Social care leaders and a rising star of the Conservative party have clashed over the current state of social work at one of the sector’s foremost annual debates.
The question time session at Community Care LIVE, hosted by BBC journalist Jeremy Vine, gave practitioners their opportunity to quiz a panel of top figures about how social work must adapt to its current challenges.
Shaun Bailey, the defeated Tory candidate in Hammersmith who has been tipped to rise up the party’s ranks, told Community Care LIVE that policies such as personalisation were often dreamt up on high without due attention paid to their impact on the ground.
Bailey, the managing director of My Generation, a charity helping disadvantaged young people, said: “There’s a growing disconnect between what the professionals think is going on and what goes on in people’s houses. The top end make grand speeches but the bottom end can’t deliver upon that.”
He also said the UK was broken – albeit not beyond repair – and called for a change in attitudes toward older people across society: “The things we do to elderly people, if you did that to a child you’d be arrested.”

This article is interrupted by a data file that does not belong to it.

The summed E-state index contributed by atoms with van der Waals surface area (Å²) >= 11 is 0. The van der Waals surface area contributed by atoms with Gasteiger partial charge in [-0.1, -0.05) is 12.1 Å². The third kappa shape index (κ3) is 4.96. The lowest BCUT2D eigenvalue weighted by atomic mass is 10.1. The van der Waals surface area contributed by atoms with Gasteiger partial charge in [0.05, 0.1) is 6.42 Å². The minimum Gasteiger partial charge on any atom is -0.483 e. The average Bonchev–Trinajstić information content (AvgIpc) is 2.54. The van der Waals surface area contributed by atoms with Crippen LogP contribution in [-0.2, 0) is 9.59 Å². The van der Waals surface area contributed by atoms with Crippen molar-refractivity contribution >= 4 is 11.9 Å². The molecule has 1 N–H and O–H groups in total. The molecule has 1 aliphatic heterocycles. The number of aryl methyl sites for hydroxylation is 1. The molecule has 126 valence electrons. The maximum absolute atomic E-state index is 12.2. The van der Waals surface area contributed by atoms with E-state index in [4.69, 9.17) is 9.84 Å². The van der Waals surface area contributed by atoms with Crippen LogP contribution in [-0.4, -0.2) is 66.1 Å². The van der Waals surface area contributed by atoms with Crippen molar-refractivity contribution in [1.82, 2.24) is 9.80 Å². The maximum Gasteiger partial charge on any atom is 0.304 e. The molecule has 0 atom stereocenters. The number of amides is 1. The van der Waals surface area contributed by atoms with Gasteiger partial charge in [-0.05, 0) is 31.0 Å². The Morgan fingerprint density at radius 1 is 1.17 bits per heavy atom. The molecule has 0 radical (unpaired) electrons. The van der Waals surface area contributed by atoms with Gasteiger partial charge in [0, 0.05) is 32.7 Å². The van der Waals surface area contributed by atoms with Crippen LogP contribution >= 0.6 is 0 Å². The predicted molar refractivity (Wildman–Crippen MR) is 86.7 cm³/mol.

Hilton Dawson, chief executive of the British Association of Social Workers, called on politicians to stand up to the media when it criticised social work initiatives designed to boost society’s cohesion.
Dawson called on the government to protect social work from cuts, claiming the sector had already been neglected in the “years of plenty”. He also demanded the prioritisation of legislation to bring in a college of social work.
And Annie Stevenson, who runs the Integration in Care consultancy, said: “What we need is good leadership and a fair distribution of resources. There’s so much inequality, complexity and confusion, this is symptomatic of something seriously wrong.”
Jean Stogdon, the co-founder of Grandparents Plus who has been a qualified social worker for 40 years, said the profession had become more bureaucratic since her days on the frontline, meaning that practitioners were less able to prevent cases like Baby P.
“Most of our time was spent out there with families – we didn’t sit in front of a computer,” she said.
In reference to the Haringey case, in which social workers did not realise that a man lived in Baby Peter’s house, she said: “We would have spent a long time in that house. You could have seen if there was a guy around.”